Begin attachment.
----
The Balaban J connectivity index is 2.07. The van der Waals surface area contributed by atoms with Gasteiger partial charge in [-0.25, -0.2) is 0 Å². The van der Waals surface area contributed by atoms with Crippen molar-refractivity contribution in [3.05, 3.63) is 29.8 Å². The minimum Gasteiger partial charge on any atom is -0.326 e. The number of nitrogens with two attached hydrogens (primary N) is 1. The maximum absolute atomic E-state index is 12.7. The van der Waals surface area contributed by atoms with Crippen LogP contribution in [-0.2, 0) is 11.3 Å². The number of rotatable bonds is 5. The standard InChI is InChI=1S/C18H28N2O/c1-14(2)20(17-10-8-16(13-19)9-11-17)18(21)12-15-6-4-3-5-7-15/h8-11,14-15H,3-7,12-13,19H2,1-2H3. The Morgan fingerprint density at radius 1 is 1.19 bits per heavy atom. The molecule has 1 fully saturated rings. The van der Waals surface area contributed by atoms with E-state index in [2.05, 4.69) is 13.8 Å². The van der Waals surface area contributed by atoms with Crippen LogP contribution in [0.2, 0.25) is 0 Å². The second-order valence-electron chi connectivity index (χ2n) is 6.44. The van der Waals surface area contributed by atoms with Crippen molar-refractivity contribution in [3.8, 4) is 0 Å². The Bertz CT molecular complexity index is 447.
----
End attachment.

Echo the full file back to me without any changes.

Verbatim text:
The Balaban J connectivity index is 2.07. The van der Waals surface area contributed by atoms with Gasteiger partial charge in [-0.25, -0.2) is 0 Å². The van der Waals surface area contributed by atoms with Crippen molar-refractivity contribution in [3.05, 3.63) is 29.8 Å². The minimum Gasteiger partial charge on any atom is -0.326 e. The number of nitrogens with two attached hydrogens (primary N) is 1. The maximum absolute atomic E-state index is 12.7. The van der Waals surface area contributed by atoms with Crippen LogP contribution in [-0.2, 0) is 11.3 Å². The number of rotatable bonds is 5. The standard InChI is InChI=1S/C18H28N2O/c1-14(2)20(17-10-8-16(13-19)9-11-17)18(21)12-15-6-4-3-5-7-15/h8-11,14-15H,3-7,12-13,19H2,1-2H3. The Morgan fingerprint density at radius 1 is 1.19 bits per heavy atom. The molecule has 1 fully saturated rings. The van der Waals surface area contributed by atoms with E-state index in [2.05, 4.69) is 13.8 Å². The van der Waals surface area contributed by atoms with Crippen LogP contribution in [0.2, 0.25) is 0 Å². The second-order valence-electron chi connectivity index (χ2n) is 6.44. The van der Waals surface area contributed by atoms with Crippen molar-refractivity contribution in [3.8, 4) is 0 Å². The Bertz CT molecular complexity index is 447.